“I know you will say that it is not mandatory. But, it is compulsorily mandatorily voluntary,” Jairam Ramesh, Rajya Saba April 2017.

August 24, 2017: The nine-judge Constitution Bench rules that right to privacy is “intrinsic to life and liberty”and is inherently protected under the various fundamental freedoms enshrined under Part III of the Indian Constitution

"Never doubt that a small group of thoughtful, committed citizens can change the World; indeed it's the only thing that ever has"

“Arguing that you don’t care about the right to privacy because you have nothing to hide is no different than saying you don’t care about free speech because you have nothing to say.” -Edward Snowden

In the Supreme Court, Meenakshi Arora, one of the senior counsel in the case, compared it to living under a general, perpetual, nation-wide criminal warrant.

Had never thought of it that way, but living in the Aadhaar universe is like living in a prison. All of us are treated like criminals with barely any rights or recourse and gatekeepers have absolute power on you and your life.

Announcing the launch of the#BreakAadhaarChainscampaign, culminating with events in multiple cities on 12th Jan. This is the last opportunity to make your voice heard before the Supreme Court hearings start on 17th Jan 2018. In collaboration with @no2uidand@rozi_roti.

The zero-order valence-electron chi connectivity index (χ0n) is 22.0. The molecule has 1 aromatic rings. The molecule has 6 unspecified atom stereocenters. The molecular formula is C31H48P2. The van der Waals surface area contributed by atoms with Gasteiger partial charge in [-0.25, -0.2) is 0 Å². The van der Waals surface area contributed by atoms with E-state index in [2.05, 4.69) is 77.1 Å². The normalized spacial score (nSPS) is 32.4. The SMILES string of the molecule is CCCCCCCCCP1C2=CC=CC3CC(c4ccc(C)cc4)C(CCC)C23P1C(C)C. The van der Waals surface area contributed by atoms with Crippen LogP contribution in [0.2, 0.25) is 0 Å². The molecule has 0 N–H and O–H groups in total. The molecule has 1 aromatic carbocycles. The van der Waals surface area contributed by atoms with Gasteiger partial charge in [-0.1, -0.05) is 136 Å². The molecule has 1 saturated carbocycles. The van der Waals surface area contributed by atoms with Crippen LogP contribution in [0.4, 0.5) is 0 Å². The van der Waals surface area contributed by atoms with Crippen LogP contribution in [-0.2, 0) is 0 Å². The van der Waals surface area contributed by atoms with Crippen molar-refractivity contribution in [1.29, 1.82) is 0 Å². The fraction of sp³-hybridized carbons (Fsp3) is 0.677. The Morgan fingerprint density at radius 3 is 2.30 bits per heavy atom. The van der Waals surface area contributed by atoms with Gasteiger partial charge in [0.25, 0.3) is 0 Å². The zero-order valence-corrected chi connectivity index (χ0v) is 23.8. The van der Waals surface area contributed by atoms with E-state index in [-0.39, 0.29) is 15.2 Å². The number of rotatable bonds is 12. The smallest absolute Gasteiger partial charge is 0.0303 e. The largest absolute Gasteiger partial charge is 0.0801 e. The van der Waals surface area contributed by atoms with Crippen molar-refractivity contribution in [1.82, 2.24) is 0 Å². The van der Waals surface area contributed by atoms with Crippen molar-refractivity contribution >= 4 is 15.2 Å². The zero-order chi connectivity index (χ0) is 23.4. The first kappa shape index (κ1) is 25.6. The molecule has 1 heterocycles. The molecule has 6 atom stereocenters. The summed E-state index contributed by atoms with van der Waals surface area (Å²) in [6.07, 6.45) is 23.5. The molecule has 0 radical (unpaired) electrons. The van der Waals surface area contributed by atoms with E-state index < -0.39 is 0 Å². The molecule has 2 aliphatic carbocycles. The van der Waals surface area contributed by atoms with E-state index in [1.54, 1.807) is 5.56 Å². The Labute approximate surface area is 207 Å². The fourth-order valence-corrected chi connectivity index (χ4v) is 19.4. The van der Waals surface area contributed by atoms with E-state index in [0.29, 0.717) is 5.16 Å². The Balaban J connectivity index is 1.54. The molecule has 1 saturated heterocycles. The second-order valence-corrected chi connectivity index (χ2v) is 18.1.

UIDAI's security seems to be founded on four time tested pillars of security idiocy

1) Denial

2) Issue fiats and point finger

3) Shoot messenger

4) Bury head in sand.

God Save India

Friday, May 12, 2017

11323 - Why India’s supreme court still hasn’t settled the raging debate over Aadhaar - Quartz

Written by Devjyot Ghoshal

In recent months, the debate over Aadhaar has reached a feverish pitch as the Narendra Modi government has pushed to make the 12-digit identification number mandatory for more and more schemes.

Critics have underlined privacy concerns and security flaws besides citing a bevy of data leak incidents that have exposed the identity information of millions of citizens. The government, on the other hand, has held that the biometrics-based platform has improved subsidy delivery and can potentially clean up other critical systems such as the permanent account number (PAN), which is used to file tax returns.

Eventually, it is up to India’s supreme court to take a call. But, despite Aadhaar having been challenged as early as 2012, India’s top court hasn’t yet settled the issue.

At a panel discussion in New Delhi on May 09, Shyam Divan, a senior advocate at the supreme court, attempted to explain the delay. Divan, one of the lawyers representing a clutch of petitioners challenging the Aadhaar platform in the supreme court, began by pointing out at that the apex court is currently functioning with fewer judges than the sanctioned strength of 31. These judges, he went on, are organised as per a roster determined by the chief justice of India (CJI), who heads the supreme court.